The nation’s highest court has historically delivered rulings intentioned to provide justice and clarity to important issues. Although victory was served on behalf of Oklahoma’s Native American community, it countered effectiveness with land use and regulation questions. Consequently, these questions have gone unanswered for Oklahoma’s oil and gas community.
Nearly Half of Oklahoma is Native American Land
By a ruling of 5 to 4 in McGirt v. Oklahoma, the United States Supreme Court echoed and honored the Muscogee Creek Nation decision of 1866 that 19 million acres, nearly 47% of Oklahoma, remains Native American land.
“On the far end of the Trail of Tears was a promise,” wrote Justice Neil Gorsuch, “Today we are asked whether the land these treaties promised remains an Indian reservation for purpose of federal criminal law. Because Congress has not said otherwise, we hold the government to its word.”
The case’s criminal law factor focused on the petitioner being tried in Oklahoma state court under the Major Crimes Act for crimes committed on Native American land. The Supreme Court reversed McGirt’s conviction because he is a member of the Seminole Nation, and his crimes were committed on Native American land that was never disestablished. Oklahoma, therefore, lacked jurisdiction.
Court ruling consequences in the energy world
Rules and regulations are likely to be changed, negotiated or altered after the McGirt decision. The state’s energy sector was left with vast uncertainty on when and how to move forward with both current and future projects at hand. In an attempt to categorize the decision’s consequences, it can be seen as simply regulation and taxation.
The state’s energy industry could experience overlapping or conflicting regulation. Where the Oklahoma Corporate Commission (OCC) had authority over everything oil and gas, that is no longer the case as they have no jurisdiction as the land in question is now being recognized as a reservation.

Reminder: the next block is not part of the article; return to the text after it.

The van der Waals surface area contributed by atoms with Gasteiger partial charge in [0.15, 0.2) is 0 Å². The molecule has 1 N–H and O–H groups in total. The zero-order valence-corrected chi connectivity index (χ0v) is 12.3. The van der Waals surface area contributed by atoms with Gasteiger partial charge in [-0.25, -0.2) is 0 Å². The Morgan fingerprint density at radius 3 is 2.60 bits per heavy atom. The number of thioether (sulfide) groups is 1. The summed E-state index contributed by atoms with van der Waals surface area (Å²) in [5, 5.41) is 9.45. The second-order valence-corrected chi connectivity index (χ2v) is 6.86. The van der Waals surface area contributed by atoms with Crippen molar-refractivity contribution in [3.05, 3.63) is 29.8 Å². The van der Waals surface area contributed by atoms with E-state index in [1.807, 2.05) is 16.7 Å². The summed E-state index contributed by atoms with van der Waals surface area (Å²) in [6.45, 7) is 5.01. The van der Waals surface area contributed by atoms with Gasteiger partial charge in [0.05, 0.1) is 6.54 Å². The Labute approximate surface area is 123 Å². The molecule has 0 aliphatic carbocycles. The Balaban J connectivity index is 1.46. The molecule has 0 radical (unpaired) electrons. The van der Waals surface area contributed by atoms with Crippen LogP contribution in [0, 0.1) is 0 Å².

Since the McGirt decision, oil and gas companies have predicted and feared potential increases in costs to conduct business in eastern Oklahoma. The branding of the “Indian Country” label allows tribes the ability to tax non-tribal activities on Native American land. In response, energy businesses could incur additional taxes incurred by the tribes.
Stitt seeks clarification
According to the Petroleum Alliance of Oklahoma, Oklahoma Governor Stitt sought swift clarification after the McGirt decision. With the state’s water, land and air interests being of significant concern, he requested the Administer of the U.S. Environmental Protection Agency (EPA) prompt a federal law allowing state agencies primacy on environmental regulations within the McGirt protected Indian Country.
“Governor Stitt delivered for all Oklahomans regardless of whether they are tribal members or non-Indians,” said Brook Simmons, President of the Alliance. “He acted to make sure trusted and experienced state agencies like the Oklahoma Department of Environmental Quality; Oklahoma Corporation Commission; Oklahoma Water Resources Board; and Oklahoma Department of Agriculture, Food and Forestry can continue to enforce regulations delegated to the state by EPA in Indian Country.”
Simmons stated that Stitt’s actions were a brilliant move in providing a clear understanding for all Oklahoma citizens. Establishing clear regulations for all to adhere to would provide for an equal playing field for businesses.
This act would also result in significant funds saved by all businesses in a post-McGirt decision world. Established regulations honored by all would allow for equality of all Oklahomans conducting business everywhere within the state, but more specifically, the land affected by the McGirt outcome.
Nick Vaccaro is a freelance writer and photographer. Besides providing technical writing services, he is an HSE consultant in the oil and gas industry with eight years of experience. He also contributes to Louisiana Sportsman Magazine and follows and photographs American Kennel Club field and herding trials. Nick has a BA in Photojournalism from Loyola University and resides in the New Orleans area. 210-240-7188 [email protected]